The movie was almost overwhelmingly graphical, but afterwards I realized this was instrumental in the telling of the story. For the movie is truly about the leadership that Col. Moore brought to his men of the 1st of the 7th, and his determination that they would not suffer the fate of the French in Viet Nam, nor his own unit's most infamous battle, that of Custer's Stand at Little Big Horn.

It was his determination and commitment that his men be as highly trained, as strongly molded as a unit, and most importantly as well lead as possible that stands out. This determination is obviously rooted in his deeply abiding belief that military leaders shall never forget that when they lead men into war, many of those men will never come back alive, but that those who lead shall never abandon them, even in their shared darkest hours.

And while the movie highly succeeds in conveying the horror and tragedy that war is....has been...and always shall be, it was more difficult for me to realize that our War Department and Army could have been so callous as to have delegated the responsibility of notifying next-of-kin of the death of their loved ones to the local Yellow Cab company. Then I realized that in late 1965 it was all so new and no one knew that this war was going to grow and consume so many young American lives over the next nine years.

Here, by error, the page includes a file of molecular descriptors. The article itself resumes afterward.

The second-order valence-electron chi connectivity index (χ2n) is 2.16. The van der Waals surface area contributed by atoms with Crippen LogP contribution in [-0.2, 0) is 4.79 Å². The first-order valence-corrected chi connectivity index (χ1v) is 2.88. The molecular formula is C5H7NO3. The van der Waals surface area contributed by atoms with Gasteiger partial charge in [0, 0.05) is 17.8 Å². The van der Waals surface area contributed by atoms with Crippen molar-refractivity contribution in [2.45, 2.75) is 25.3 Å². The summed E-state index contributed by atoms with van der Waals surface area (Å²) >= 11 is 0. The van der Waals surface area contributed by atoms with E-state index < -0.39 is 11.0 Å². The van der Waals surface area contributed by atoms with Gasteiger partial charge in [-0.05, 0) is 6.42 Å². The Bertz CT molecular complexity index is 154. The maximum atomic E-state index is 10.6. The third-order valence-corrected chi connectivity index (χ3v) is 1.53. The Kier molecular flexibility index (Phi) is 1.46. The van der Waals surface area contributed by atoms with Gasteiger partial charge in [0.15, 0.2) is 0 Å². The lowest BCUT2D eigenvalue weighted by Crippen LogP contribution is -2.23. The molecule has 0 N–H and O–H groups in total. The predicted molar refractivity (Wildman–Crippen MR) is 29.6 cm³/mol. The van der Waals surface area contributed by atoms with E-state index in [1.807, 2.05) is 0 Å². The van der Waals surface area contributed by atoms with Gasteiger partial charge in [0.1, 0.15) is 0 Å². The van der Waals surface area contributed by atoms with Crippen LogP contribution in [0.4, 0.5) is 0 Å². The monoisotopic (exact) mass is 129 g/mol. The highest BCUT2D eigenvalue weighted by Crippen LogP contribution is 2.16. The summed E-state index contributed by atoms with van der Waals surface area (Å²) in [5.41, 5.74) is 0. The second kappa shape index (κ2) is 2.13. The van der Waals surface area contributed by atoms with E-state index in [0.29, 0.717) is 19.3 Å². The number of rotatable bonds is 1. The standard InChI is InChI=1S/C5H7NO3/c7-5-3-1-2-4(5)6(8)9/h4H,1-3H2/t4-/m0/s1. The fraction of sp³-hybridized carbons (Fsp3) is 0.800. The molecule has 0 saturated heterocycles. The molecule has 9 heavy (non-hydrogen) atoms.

The two most significant scenes in the movie for me were firstly, the scene when the course of the battle teeters on the brink of either disaster or success and the most important communication that Col. Moore's superiors have to convey is that General Westmoreland would like for him to leave the battlefield and fly to Saigon so the general can have a briefing. This more than anything pointed out how tragically we were doomed to failure in Viet Nam due to the political will, not the military will, being in control. The second most significant scene was in the airport where one soldier is pushing his buddy through the concourse and the voice over says..."They did not fight for God.....country.....right. They fought for each other", a fact that every Viet Nam vet would attest to.

This a movie worth seeing. It is another testament, with a worthy cinematographic effort, to the futility and absurdity of war, and how that among madness can be greatness. It is a movie that will unlikely leave the viewer devoid of emotion. What those emotions may be are as likely to be as highly personal, as the strength of their feeling.